Money Matters

  • Ifthikar Bashir
  • Publish Date: May 14 2018 1:19AM
  • |
  • Updated Date: May 14 2018 1:19AM
Money Matters

I have been investing in real estate for quite some time now. Should I consider my real estate assets as debt or equity?

Mustafa, via email


Real estate should be considered a hybrid investment of equity and debt. If the asset is rented out, you will earn an income from it while, presumably, its price also appreciates over the long term. So, it has a nature of equity as you will sell the property in the future. And if you are going to use it for yourself, then it is just an income avenue since you would be saving on rent.



I am 34-year-old professional and interested in investing for my golden years. Which is a better option to invest for retirement, a mutual fund or an index fund? 

Shadab, via email


You have two options – and actively managed diversified equity fund or an index fund. You should invest via an SIP with timely top-ups. You are only 34 and have about 26 years to invest for your retirement. But I feel it is not yet time for index funds in India. Most of the actively managed funds give superior returns over a period of five, 10, 15 or 20 years. When you look at the yearly performance, you might find many funds that haven’t performed well. But as you increase the timeframe, the context changes. There are lots of reasons for this. Our indexes are weak and have been made for representation, not performance. So, I would suggest you choose one or two actively managed diversified equity funds. Invest regularly and review your investment every two-three years. If you do this you will be able to accumulate a good corpus in an efficient way.



I want to invest in equity funds via a Systematic Investment Plan. I want to understand if it is alright to step-up SIP contributions only for a limited time?

Zayed Bashir, Baramulla


The whole idea is to be systematic with your investments. This is not being systematic. In fact, this is trying to predict the timeliness. If at all you have some extra money, just spread it over a period of time. If you have received an annual bonus, spread it over six months. If you have got a sizeable amount of money from selling an asset, spread it over the next three years. Be methodical and systematic.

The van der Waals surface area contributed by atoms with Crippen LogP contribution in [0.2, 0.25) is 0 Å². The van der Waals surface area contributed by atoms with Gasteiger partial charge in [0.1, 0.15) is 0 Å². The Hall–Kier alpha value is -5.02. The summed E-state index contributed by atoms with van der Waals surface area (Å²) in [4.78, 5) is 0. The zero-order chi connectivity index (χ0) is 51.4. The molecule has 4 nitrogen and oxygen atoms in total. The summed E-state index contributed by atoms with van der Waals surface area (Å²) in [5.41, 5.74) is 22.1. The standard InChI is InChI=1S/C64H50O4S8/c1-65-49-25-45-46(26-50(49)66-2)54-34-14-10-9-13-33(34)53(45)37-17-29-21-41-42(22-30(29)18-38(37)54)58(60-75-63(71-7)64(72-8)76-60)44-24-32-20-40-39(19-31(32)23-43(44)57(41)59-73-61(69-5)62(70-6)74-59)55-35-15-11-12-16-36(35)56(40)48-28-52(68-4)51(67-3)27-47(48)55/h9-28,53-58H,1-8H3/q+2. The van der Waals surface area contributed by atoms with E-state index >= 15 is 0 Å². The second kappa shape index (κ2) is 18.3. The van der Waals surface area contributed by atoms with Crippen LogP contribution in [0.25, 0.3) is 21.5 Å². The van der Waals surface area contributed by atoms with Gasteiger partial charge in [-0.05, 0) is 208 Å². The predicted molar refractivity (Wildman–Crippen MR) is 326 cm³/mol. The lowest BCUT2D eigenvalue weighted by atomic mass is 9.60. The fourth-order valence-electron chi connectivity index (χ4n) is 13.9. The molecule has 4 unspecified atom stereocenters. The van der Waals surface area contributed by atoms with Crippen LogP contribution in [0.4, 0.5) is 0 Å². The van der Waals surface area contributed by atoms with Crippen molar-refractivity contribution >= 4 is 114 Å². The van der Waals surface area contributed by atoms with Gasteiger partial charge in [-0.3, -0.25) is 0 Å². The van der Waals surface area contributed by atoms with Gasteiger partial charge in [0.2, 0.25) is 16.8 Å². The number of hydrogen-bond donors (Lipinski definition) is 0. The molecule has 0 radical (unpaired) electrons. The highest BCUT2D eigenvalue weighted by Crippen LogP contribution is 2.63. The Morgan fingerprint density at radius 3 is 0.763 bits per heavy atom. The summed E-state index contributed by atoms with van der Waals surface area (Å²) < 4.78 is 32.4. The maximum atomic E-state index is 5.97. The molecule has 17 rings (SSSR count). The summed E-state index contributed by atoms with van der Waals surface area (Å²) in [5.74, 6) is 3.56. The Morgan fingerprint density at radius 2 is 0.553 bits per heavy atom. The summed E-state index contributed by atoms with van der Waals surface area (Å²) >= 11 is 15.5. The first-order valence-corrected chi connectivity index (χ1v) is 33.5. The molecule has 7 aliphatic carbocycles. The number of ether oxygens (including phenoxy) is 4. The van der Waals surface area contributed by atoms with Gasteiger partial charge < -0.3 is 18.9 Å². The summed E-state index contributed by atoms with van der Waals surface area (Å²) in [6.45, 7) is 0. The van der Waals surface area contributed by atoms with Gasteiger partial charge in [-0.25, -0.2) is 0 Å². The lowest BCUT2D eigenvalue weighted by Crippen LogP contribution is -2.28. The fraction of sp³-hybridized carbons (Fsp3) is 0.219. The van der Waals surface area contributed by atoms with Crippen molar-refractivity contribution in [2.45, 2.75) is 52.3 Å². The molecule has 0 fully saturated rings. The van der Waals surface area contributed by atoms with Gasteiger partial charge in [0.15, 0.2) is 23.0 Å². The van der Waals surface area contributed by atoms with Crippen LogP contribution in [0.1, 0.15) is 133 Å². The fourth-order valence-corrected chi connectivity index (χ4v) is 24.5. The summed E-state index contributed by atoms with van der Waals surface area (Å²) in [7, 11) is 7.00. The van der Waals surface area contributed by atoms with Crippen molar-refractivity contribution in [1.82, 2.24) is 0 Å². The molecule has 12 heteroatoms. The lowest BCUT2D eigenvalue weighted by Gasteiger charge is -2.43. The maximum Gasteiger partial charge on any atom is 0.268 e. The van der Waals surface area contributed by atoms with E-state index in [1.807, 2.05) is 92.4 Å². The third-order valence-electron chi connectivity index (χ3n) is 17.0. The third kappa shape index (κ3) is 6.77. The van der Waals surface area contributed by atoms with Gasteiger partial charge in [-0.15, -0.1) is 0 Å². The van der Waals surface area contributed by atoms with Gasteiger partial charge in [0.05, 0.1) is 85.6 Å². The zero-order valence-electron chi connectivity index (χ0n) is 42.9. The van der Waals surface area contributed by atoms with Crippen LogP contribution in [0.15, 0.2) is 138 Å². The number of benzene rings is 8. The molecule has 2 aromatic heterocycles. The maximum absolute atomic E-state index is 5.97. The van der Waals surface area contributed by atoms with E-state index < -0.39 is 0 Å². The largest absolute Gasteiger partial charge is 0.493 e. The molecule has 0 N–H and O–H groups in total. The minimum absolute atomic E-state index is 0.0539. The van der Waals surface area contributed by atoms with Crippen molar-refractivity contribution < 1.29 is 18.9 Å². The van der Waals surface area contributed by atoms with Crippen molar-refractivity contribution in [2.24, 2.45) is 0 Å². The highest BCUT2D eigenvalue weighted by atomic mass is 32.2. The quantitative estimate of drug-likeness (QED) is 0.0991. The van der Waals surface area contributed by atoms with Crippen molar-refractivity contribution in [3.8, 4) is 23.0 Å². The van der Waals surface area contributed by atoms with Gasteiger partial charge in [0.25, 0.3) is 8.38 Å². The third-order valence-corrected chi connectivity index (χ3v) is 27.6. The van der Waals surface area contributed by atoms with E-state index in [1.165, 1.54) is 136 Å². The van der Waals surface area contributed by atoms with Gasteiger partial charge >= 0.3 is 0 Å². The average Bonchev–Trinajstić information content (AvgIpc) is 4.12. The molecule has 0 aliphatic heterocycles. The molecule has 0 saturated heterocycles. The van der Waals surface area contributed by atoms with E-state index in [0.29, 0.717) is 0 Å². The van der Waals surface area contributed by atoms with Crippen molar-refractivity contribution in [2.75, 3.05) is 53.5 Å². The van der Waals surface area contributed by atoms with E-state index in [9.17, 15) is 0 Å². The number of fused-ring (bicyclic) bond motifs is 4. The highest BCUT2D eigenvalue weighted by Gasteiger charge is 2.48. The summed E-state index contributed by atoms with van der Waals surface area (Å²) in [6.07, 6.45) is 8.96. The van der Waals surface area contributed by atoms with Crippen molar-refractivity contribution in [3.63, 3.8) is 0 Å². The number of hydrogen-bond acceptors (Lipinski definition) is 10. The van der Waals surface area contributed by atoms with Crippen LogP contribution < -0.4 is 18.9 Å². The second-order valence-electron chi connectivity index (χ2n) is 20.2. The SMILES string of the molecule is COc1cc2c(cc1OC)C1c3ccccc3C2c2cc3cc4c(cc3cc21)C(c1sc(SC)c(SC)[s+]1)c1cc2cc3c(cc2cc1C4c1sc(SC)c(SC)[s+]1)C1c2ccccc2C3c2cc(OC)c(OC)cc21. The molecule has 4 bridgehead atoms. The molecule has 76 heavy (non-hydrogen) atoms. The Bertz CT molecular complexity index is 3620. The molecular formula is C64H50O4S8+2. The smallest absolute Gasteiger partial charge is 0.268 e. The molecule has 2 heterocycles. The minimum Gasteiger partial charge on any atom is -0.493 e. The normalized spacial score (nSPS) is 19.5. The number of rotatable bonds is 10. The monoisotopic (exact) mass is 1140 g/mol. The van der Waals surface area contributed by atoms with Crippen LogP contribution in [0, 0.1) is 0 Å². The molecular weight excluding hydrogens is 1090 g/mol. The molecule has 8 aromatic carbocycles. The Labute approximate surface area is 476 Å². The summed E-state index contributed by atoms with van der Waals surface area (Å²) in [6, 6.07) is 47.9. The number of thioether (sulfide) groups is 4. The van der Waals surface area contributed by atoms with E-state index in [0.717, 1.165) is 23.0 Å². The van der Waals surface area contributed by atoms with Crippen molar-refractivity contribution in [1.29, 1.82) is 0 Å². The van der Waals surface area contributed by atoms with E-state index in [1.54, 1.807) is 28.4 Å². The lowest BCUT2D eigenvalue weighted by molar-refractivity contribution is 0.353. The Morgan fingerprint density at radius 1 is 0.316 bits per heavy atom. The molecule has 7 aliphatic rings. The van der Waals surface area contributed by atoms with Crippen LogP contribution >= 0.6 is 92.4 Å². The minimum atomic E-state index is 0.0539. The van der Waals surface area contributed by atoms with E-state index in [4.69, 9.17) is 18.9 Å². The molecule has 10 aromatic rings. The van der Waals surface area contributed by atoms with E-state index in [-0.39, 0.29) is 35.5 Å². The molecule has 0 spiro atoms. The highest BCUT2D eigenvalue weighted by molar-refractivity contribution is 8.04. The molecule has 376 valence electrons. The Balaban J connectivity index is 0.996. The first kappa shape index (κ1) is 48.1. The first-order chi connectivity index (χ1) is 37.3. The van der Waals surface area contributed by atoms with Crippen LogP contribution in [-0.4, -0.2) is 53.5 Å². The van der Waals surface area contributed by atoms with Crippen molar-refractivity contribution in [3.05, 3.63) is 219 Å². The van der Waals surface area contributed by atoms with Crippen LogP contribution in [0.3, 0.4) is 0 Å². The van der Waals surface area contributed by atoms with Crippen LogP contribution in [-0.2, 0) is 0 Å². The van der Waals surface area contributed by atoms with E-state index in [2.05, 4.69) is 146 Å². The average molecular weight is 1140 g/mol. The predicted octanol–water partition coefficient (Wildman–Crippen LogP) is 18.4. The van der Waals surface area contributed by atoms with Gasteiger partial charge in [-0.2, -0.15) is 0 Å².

Wanting to invest more during a brief period means you expect the market to be relatively cheap. Such methods don’t really work. In the last one year or so, I have come across many investors who have been waiting for a correction. They have been waiting for the market to fall, only to see it go up by 30%.

If you are investing for the long term and you are methodical about it, most of the returns can be derived from the market. If you do what you are suggesting, you may succeed sometimes but it will give you false belief, which could take you in the wrong direction.



I have purchased a few endowment plans and I am interested in investing in equity and debt funds as well. Can’t an endowment plan be considered a part of my debt portfolio? 

Wasim Khan, via email


Endowment plans yield the lowest returns of any fixed income alternative compared to what you pay. So, it is a poor choice. But if you are waiting for an endowment plan to expire or mature soon, or you need to hold it for some reason, you may consider it as a part of your debt portfolio.



I want to invest in mutual funds and have been doing some research before investing my money. I need to know whether I choose a fund that has given return of 14% over 15 years or one that has given 22% over three years?

Mohammad Ahsan, Soura, Srinagar


See, 14% return over 15 years means the fund has witnessed big ups and downs in the market. Fifteen years is a long period, and we have witnessed a couple of booms in that cycle.

In the last three years, the fund has seen only a good time. The markets are cyclical and every fund witnesses a lean time as well. It also depends on whether the same fund manager has been around the fund generating 14% returns. Has he been there all through? If not, you will have to take it with a pinch of salt.

Remember that a fund’s past performance is no indicator of how it will perform in future. The answer lies in understanding the fund. Performance should not be the only criterion for you to choose a fund.



I am a regular reader of your column and like how you address queries. However, I am curious to know why you advise choosing existing funds over new ones?

Taha, via email


It simply comes down to choosing between what you know about and what you don’t. I would rather go with what is tested. Existing funds have an established portfolio and you know where the money is invested. Also, you get to know how the fund has done in both a lean market and a great market to understand its behaviour. On the other hand, a new fund will start from scratch, deploy the money and then start generating returns.

Many people think that you are buy a fund cheap when you buy it early. It doesn’t really matter. The same money will go around and be invested at today’s prices. It is a myth that buying a fund unit at Rs 10 is cheap. It is not.